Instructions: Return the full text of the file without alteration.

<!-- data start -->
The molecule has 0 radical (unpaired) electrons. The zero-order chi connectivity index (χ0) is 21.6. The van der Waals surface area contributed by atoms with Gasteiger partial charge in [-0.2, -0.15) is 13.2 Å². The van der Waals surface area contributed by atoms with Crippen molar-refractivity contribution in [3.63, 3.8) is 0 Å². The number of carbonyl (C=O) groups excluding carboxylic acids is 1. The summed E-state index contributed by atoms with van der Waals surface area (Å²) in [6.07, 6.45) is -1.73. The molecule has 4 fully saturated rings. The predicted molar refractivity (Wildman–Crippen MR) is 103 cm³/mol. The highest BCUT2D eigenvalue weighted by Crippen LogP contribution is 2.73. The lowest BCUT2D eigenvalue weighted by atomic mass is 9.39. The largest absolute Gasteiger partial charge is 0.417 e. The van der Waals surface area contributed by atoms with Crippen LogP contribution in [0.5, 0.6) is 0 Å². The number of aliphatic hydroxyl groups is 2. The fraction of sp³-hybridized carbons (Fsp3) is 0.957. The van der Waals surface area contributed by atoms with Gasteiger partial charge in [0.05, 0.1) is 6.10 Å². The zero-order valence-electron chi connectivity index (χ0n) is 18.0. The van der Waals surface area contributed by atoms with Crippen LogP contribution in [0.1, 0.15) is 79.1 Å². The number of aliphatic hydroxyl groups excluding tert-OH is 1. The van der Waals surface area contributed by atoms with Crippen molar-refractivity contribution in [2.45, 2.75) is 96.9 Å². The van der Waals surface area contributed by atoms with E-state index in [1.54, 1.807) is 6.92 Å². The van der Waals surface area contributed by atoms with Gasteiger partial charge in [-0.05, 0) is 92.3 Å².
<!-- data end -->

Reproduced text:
The molecule has 0 radical (unpaired) electrons. The zero-order chi connectivity index (χ0) is 21.6. The van der Waals surface area contributed by atoms with Gasteiger partial charge in [-0.2, -0.15) is 13.2 Å². The van der Waals surface area contributed by atoms with Crippen molar-refractivity contribution in [3.63, 3.8) is 0 Å². The number of carbonyl (C=O) groups excluding carboxylic acids is 1. The summed E-state index contributed by atoms with van der Waals surface area (Å²) in [6.07, 6.45) is -1.73. The molecule has 4 fully saturated rings. The predicted molar refractivity (Wildman–Crippen MR) is 103 cm³/mol. The highest BCUT2D eigenvalue weighted by Crippen LogP contribution is 2.73. The lowest BCUT2D eigenvalue weighted by atomic mass is 9.39. The largest absolute Gasteiger partial charge is 0.417 e. The van der Waals surface area contributed by atoms with Crippen LogP contribution in [0.5, 0.6) is 0 Å². The number of aliphatic hydroxyl groups is 2. The fraction of sp³-hybridized carbons (Fsp3) is 0.957. The van der Waals surface area contributed by atoms with Gasteiger partial charge in [0.05, 0.1) is 6.10 Å². The zero-order valence-electron chi connectivity index (χ0n) is 18.0. The van der Waals surface area contributed by atoms with Crippen LogP contribution in [0.1, 0.15) is 79.1 Å². The number of aliphatic hydroxyl groups excluding tert-OH is 1. The van der Waals surface area contributed by atoms with Crippen molar-refractivity contribution in [2.45, 2.75) is 96.9 Å². The van der Waals surface area contributed by atoms with E-state index in [1.54, 1.807) is 6.92 Å². The van der Waals surface area contributed by atoms with Gasteiger partial charge in [-0.05, 0) is 92.3 Å².